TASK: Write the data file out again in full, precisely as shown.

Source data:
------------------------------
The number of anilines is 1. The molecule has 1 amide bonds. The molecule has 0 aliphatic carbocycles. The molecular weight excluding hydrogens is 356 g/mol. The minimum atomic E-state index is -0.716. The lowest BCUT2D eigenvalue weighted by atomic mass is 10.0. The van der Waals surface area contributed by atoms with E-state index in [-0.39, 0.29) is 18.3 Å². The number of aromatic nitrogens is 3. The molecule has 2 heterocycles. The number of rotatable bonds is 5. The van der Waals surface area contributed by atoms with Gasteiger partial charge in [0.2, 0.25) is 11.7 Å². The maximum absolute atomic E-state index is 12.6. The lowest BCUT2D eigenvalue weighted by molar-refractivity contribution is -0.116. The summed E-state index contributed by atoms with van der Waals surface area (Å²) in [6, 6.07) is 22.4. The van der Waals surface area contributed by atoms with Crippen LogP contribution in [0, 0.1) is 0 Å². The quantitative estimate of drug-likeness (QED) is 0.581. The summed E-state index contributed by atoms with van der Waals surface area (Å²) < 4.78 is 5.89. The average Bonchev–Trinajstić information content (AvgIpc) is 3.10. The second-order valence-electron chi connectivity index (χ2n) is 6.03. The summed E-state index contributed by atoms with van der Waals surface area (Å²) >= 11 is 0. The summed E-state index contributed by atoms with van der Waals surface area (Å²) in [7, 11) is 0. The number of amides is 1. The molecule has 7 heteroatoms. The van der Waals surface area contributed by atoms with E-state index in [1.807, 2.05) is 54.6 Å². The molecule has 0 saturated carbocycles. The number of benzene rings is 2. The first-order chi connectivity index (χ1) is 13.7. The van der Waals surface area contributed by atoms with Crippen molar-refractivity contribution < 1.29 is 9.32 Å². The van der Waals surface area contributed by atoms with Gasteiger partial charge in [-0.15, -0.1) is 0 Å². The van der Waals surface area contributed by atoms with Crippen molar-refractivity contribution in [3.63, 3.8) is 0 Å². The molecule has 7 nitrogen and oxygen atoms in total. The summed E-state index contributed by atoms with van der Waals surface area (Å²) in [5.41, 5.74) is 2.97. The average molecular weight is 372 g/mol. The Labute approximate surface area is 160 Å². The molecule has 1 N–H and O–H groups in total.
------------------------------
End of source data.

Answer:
The number of anilines is 1. The molecule has 1 amide bonds. The molecule has 0 aliphatic carbocycles. The molecular weight excluding hydrogens is 356 g/mol. The minimum atomic E-state index is -0.716. The lowest BCUT2D eigenvalue weighted by atomic mass is 10.0. The van der Waals surface area contributed by atoms with E-state index in [-0.39, 0.29) is 18.3 Å². The number of aromatic nitrogens is 3. The molecule has 2 heterocycles. The number of rotatable bonds is 5. The van der Waals surface area contributed by atoms with Gasteiger partial charge in [0.2, 0.25) is 11.7 Å². The maximum absolute atomic E-state index is 12.6. The lowest BCUT2D eigenvalue weighted by molar-refractivity contribution is -0.116. The summed E-state index contributed by atoms with van der Waals surface area (Å²) in [6, 6.07) is 22.4. The van der Waals surface area contributed by atoms with Crippen LogP contribution in [0, 0.1) is 0 Å². The quantitative estimate of drug-likeness (QED) is 0.581. The summed E-state index contributed by atoms with van der Waals surface area (Å²) < 4.78 is 5.89. The average Bonchev–Trinajstić information content (AvgIpc) is 3.10. The second-order valence-electron chi connectivity index (χ2n) is 6.03. The summed E-state index contributed by atoms with van der Waals surface area (Å²) >= 11 is 0. The summed E-state index contributed by atoms with van der Waals surface area (Å²) in [7, 11) is 0. The number of amides is 1. The molecule has 7 heteroatoms. The van der Waals surface area contributed by atoms with E-state index in [1.807, 2.05) is 54.6 Å². The molecule has 0 saturated carbocycles. The number of benzene rings is 2. The first-order chi connectivity index (χ1) is 13.7. The van der Waals surface area contributed by atoms with Crippen molar-refractivity contribution < 1.29 is 9.32 Å². The van der Waals surface area contributed by atoms with Gasteiger partial charge in [-0.15, -0.1) is 0 Å². The van der Waals surface area contributed by atoms with Crippen molar-refractivity contribution in [3.63, 3.8) is 0 Å². The molecule has 7 nitrogen and oxygen atoms in total. The summed E-state index contributed by atoms with van der Waals surface area (Å²) in [5.41, 5.74) is 2.97. The average molecular weight is 372 g/mol. The Labute approximate surface area is 160 Å². The molecule has 1 N–H and O–H groups in total.